Wikipedia Muhammed Update
An article from Sunday's Observer provides further information on the Wikipedia Muhammed controversy:
The images at the centre of the protest appear on most of the European versions of the web encyclopaedia, though not on Arabic sites. On two of the images, Muhammad's face is veiled, a practice followed in Islamic art since the 16th century. But on two others, one from 1315, which is the earliest surviving depiction of the prophet, and the other from the 15th century, his face is shown. Some protesters are claiming the pictures have been posted simply to 'bait' and 'insult' Muslims and argue the least Wikipedia can do is blur or blank out the faces.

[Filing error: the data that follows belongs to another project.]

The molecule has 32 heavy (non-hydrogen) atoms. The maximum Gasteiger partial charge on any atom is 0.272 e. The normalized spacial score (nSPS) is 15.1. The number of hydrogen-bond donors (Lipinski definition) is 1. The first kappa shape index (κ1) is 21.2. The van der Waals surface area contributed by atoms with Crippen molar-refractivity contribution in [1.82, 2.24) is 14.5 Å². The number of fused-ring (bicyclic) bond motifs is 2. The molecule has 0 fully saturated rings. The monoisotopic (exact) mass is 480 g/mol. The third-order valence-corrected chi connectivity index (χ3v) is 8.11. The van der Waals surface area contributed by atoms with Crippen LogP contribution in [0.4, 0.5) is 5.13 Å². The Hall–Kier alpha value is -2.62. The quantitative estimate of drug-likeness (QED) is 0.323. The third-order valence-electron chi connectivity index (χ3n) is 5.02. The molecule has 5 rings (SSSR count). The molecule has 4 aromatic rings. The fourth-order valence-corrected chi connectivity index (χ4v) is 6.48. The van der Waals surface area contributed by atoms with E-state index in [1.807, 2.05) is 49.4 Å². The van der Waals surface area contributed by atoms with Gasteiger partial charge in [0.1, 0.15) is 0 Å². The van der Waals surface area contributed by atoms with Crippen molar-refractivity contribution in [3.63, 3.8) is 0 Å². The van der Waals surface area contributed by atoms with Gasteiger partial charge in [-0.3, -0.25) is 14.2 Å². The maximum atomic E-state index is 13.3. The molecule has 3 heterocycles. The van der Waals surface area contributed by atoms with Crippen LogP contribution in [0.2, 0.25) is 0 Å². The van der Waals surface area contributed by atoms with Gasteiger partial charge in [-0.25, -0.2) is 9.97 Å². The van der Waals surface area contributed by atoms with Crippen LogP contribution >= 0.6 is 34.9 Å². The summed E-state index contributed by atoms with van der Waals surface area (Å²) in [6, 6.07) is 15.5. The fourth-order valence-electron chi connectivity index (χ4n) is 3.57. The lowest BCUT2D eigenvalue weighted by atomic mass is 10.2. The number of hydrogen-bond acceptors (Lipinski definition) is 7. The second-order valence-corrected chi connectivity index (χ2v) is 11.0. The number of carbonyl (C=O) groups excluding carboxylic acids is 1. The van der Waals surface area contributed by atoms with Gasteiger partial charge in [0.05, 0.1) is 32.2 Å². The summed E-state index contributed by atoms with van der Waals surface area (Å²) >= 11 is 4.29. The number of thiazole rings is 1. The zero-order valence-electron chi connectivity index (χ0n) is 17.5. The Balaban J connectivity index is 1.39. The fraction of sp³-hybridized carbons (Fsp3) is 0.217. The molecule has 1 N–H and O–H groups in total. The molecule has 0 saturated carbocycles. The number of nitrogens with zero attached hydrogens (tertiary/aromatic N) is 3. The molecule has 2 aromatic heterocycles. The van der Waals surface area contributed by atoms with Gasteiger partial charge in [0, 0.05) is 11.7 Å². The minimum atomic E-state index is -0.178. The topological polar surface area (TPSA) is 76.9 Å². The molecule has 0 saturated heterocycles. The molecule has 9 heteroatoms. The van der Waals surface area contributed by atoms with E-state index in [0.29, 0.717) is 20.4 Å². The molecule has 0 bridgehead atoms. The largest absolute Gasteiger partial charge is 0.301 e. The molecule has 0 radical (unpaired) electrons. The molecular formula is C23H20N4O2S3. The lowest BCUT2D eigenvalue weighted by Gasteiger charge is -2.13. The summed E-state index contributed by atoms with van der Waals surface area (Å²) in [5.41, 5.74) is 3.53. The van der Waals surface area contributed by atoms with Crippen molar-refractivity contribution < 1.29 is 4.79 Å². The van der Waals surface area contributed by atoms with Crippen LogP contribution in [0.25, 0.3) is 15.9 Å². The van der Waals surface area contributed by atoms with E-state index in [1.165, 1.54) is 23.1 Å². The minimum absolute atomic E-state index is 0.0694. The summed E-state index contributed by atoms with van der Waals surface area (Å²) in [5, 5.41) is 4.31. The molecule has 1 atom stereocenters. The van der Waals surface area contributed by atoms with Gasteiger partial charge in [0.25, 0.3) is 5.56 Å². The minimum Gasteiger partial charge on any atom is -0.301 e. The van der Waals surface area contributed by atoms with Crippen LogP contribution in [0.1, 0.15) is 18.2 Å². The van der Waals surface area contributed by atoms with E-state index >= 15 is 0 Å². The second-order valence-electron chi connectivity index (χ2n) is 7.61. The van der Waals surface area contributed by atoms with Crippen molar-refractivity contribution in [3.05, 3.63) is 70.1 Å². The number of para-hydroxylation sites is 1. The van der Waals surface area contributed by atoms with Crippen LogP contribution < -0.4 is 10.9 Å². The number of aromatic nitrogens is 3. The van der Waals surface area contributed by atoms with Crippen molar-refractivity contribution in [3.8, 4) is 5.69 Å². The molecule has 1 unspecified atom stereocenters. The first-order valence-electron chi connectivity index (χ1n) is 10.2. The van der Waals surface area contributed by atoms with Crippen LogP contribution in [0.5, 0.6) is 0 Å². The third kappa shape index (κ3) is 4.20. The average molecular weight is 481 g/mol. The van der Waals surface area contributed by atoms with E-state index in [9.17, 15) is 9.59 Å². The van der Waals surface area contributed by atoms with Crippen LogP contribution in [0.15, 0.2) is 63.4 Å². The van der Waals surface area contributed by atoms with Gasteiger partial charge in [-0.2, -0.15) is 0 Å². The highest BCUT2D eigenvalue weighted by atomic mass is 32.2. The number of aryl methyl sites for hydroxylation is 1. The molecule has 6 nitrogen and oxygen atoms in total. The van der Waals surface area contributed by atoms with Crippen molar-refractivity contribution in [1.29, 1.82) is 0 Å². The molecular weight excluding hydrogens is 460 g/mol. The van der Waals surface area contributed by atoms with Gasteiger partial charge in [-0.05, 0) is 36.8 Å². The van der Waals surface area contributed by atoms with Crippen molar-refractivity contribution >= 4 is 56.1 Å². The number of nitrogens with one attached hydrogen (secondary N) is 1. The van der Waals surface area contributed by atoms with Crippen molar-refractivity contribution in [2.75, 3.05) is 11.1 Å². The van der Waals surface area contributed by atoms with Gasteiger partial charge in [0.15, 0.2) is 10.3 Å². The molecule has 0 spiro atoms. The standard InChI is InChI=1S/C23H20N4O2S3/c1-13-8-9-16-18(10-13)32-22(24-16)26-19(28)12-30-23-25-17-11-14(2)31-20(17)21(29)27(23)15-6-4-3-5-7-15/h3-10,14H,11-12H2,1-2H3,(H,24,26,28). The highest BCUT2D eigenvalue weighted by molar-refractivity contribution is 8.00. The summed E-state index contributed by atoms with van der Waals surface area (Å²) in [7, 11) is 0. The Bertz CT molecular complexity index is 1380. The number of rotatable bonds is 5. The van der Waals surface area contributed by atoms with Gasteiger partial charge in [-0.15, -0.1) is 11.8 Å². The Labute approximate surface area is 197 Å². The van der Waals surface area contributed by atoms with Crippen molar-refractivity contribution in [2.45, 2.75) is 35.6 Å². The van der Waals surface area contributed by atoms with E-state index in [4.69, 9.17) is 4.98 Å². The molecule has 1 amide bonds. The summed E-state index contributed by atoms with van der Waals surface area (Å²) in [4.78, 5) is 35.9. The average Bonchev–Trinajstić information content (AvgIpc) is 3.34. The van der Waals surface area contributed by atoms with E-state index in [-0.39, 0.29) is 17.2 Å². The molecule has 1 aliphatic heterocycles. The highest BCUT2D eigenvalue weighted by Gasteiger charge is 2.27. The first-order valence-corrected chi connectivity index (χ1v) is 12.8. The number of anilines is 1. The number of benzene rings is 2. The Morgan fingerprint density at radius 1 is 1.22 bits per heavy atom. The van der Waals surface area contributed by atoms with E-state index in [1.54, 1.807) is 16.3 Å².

Such has been the adverse reaction, Wikipedia has been forced to set up a separate page on its site explaining why it refuses to bow to pressure and has also had to set up measures to block people from 'editing' the pages themselves.
In a robust statement on the site, its editors state: 'Wikipedia recognises that there are cultural traditions among some Muslim groups that prohibit depictions of Muhammad and other prophets and that some Muslims are offended when those traditions are violated. However, the prohibitions are not universal among Muslim communities, particularly with the Shia who, while prohibiting the images, are less strict about it.
You can read Wikipedia's statement here. As is pointed out by the Observer, offended users can alter their personal settings to avoid viewing the images. That seems a more than reasonable solution.
Wikipedia is to be commended for refusing to indulge Wahhabi-inspired iconoclasm.